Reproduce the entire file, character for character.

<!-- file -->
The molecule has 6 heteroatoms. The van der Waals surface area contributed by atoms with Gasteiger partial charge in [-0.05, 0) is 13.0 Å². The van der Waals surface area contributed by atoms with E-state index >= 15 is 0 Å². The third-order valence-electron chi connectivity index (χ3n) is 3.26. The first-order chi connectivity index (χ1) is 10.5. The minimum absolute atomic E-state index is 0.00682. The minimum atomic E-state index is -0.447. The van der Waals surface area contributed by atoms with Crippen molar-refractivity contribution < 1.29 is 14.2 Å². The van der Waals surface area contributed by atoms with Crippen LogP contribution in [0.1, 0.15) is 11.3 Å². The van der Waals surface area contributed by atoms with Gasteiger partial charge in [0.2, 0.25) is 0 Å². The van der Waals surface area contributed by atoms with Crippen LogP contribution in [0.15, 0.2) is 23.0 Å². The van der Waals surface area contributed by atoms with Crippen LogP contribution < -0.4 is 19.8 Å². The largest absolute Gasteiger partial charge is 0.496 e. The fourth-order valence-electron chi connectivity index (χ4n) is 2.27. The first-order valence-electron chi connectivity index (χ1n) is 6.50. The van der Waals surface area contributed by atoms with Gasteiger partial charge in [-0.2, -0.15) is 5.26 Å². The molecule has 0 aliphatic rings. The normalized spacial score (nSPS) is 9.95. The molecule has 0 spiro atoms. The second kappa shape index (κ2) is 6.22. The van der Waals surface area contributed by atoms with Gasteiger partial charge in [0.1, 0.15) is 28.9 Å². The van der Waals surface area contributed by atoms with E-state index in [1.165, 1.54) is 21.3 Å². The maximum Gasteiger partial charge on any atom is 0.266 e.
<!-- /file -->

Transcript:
The molecule has 6 heteroatoms. The van der Waals surface area contributed by atoms with Gasteiger partial charge in [-0.05, 0) is 13.0 Å². The van der Waals surface area contributed by atoms with E-state index >= 15 is 0 Å². The third-order valence-electron chi connectivity index (χ3n) is 3.26. The first-order chi connectivity index (χ1) is 10.5. The minimum absolute atomic E-state index is 0.00682. The minimum atomic E-state index is -0.447. The van der Waals surface area contributed by atoms with Crippen molar-refractivity contribution < 1.29 is 14.2 Å². The van der Waals surface area contributed by atoms with Crippen LogP contribution in [0.1, 0.15) is 11.3 Å². The van der Waals surface area contributed by atoms with Gasteiger partial charge in [0.2, 0.25) is 0 Å². The van der Waals surface area contributed by atoms with Crippen LogP contribution in [0.15, 0.2) is 23.0 Å². The van der Waals surface area contributed by atoms with Crippen LogP contribution < -0.4 is 19.8 Å². The largest absolute Gasteiger partial charge is 0.496 e. The fourth-order valence-electron chi connectivity index (χ4n) is 2.27. The first-order valence-electron chi connectivity index (χ1n) is 6.50. The van der Waals surface area contributed by atoms with Gasteiger partial charge in [-0.2, -0.15) is 5.26 Å². The molecule has 0 aliphatic rings. The normalized spacial score (nSPS) is 9.95. The molecule has 0 spiro atoms. The second kappa shape index (κ2) is 6.22. The van der Waals surface area contributed by atoms with Gasteiger partial charge in [0.1, 0.15) is 28.9 Å². The van der Waals surface area contributed by atoms with E-state index in [1.165, 1.54) is 21.3 Å². The maximum Gasteiger partial charge on any atom is 0.266 e.